Photography Lighting Studio shines even in dark times

By Abby McFarland, Photojournalist

Two students take photos in the lighting studio located on the second floor of 1104 S. Wabash Ave. Abby McFarland

Upon entering Columbia’s Photography Lighting Studio, staffers stand behind a thick plastic barrier and immediately ask visitors to wash their hands. The purple poster that hangs on the sink reads, “Hum the ‘happy birthday’ song twice!” as a reminder to wash hands for the proper amount of time. When finally looking up from scrubbing, the vast studio, located on the second floor of 1104 S. Wabash Ave., is nearly empty.

With concerns of the COVID-19 pandemic still prevalent as the semester winds down, the lighting studio has worked to keep students safe while they attend class and work on projects in person. The 6,800-square-foot studio allows students to create custom backdrops and scenes as well as to experiment with lighting.

“Anyone that comes in, they first have to wash their hands and then there are clipboards with sheets of paper on it, and that’s when they can mark off the equipment they need,” said Rita Dennin, a senior interdisciplinary documentary major who works in the lighting studio.

Students who take photos in the lighting studio have to fill out a form attached to the clipboards near the entrance, and studio staff bring out the correct lighting equipment. This system decreases the number of people who touch the equipment while also practicing social distancing. Abby McFarland

Dennin said once people are done with the equipment, studio staffers wipe it down and complete another mandatory hand washing before leaving the studio.

Students with classes in the studio are only allowed to bring in one person to help with their photos, whether they are a model or an assistant, and everyone is required to wear masks at all times, while also social distancing, Dennin said.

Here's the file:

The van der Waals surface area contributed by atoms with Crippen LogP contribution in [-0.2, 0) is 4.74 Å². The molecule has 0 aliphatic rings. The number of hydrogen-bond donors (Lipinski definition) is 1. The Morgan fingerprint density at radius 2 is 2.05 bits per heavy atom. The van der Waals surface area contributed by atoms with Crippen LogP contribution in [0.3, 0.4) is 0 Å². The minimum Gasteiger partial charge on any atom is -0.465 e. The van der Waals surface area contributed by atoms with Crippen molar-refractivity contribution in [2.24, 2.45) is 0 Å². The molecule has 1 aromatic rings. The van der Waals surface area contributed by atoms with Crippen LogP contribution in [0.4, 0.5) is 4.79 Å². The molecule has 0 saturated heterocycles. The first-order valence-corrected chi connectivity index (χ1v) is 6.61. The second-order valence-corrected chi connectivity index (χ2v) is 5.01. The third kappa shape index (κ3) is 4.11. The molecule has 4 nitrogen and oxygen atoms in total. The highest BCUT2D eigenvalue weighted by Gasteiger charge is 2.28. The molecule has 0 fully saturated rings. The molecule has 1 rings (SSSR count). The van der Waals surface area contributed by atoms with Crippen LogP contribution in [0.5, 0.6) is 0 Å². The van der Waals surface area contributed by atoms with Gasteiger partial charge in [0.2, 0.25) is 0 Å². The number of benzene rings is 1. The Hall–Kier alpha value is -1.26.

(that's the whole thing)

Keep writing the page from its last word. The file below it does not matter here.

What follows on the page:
While most of the hybrid photography course have been moved to fully remote, a few still remain in-person until the end of the semester, as reported by the Chronicle.

Senior Peyton Robinson, one of the employees who brings equipment to people, works on her laptop in the lighting studio inside 1104 S. Wabash Ave. Abby McFarland

Autumn Macdonald, a junior photography major, said while the restrictions have limited their creativity, they are grateful the studio remained open and available during the semester.

“[COVID-19] is a con, but there are so many pros, like the fact that we can be in person, that we can take photos and we can keep learning,” Macdonald said. “Because of [the pandemic], I thought I would actually have to stop my learning, but honestly I’m still progressing.”

Dennin, who also works in the computer lab on the ninth floor of 623 S. Wabash Ave., said the college could have done more in communicating its COVID-19 protocols to students, such as how the equipment is sanitized and plans for next semester.

Students are required to wash their hands as they enter and exit the lighting studio. The sign attached to the sink reads, “Hum the ‘happy birthday’ song twice!” to ensure everyone completes a thorough hand washing. Abby McFarland

“Of course students can come in or call and ask, ‘How do you sanitize it?’ and we will be open about it,” Dennin said. “But there needs to be a departmentwide training or something [that] lets people know what’s new and everything.”

Ross Sawyers, chair of the Photography Department, said the department made sure to follow the guidelines Columbia provided, including social distancing, proper sanitation of equipment and the requirement that masks be worn at all times.

As students come in and out of the lighting studio, staffers work to keep it clean by sanitizing all equipment and surfaces. Abby McFarland

Sawyers said he completely changed the syllabus for the one class that he is teaching this semester, as have many teachers, to accommodate students who feel more comfortable not being in person.

Students who wanted to have in-person classes were always welcome to hold their critiques on campus, and those who wanted web classes had the option to stay home, Sawyers said.

He said while the work he saw this past semester was different and interesting, he wished he could have seen more from students.

“I think the most important thing anyone can do, whether you’re a photographer or journalist or musician or whatever, is to keep doing the thing that you do,” Sawyers said. “Keep practicing your craft, and let your craft help you process what’s happening. I’m seeing so many students doing that and it’s inspiring.”